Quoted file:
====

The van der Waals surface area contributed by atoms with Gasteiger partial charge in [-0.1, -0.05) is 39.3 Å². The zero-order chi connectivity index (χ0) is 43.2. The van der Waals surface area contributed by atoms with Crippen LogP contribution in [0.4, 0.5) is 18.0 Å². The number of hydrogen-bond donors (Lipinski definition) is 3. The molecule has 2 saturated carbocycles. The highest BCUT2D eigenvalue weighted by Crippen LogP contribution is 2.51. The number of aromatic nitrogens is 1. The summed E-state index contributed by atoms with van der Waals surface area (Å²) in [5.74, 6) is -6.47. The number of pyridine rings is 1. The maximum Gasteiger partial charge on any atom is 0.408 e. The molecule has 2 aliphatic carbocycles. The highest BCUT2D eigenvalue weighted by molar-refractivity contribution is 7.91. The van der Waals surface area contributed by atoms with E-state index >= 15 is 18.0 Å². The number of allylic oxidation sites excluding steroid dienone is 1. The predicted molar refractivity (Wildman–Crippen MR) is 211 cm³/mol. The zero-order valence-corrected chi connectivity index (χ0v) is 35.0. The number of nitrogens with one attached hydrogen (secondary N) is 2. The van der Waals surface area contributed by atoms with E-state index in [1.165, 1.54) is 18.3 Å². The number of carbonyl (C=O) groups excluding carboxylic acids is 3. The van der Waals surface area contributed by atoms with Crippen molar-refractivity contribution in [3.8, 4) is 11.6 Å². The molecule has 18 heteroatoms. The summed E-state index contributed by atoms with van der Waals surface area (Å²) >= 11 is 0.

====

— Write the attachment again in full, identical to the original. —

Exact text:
The van der Waals surface area contributed by atoms with Gasteiger partial charge in [-0.1, -0.05) is 39.3 Å². The zero-order chi connectivity index (χ0) is 43.2. The van der Waals surface area contributed by atoms with Crippen LogP contribution in [0.4, 0.5) is 18.0 Å². The number of hydrogen-bond donors (Lipinski definition) is 3. The molecule has 2 saturated carbocycles. The highest BCUT2D eigenvalue weighted by Crippen LogP contribution is 2.51. The number of aromatic nitrogens is 1. The summed E-state index contributed by atoms with van der Waals surface area (Å²) in [5.74, 6) is -6.47. The number of pyridine rings is 1. The maximum Gasteiger partial charge on any atom is 0.408 e. The molecule has 2 aliphatic carbocycles. The highest BCUT2D eigenvalue weighted by molar-refractivity contribution is 7.91. The van der Waals surface area contributed by atoms with E-state index >= 15 is 18.0 Å². The number of allylic oxidation sites excluding steroid dienone is 1. The predicted molar refractivity (Wildman–Crippen MR) is 211 cm³/mol. The zero-order valence-corrected chi connectivity index (χ0v) is 35.0. The number of nitrogens with one attached hydrogen (secondary N) is 2. The van der Waals surface area contributed by atoms with E-state index in [1.165, 1.54) is 18.3 Å². The number of carbonyl (C=O) groups excluding carboxylic acids is 3. The van der Waals surface area contributed by atoms with Crippen molar-refractivity contribution in [3.8, 4) is 11.6 Å². The molecule has 18 heteroatoms. The summed E-state index contributed by atoms with van der Waals surface area (Å²) >= 11 is 0.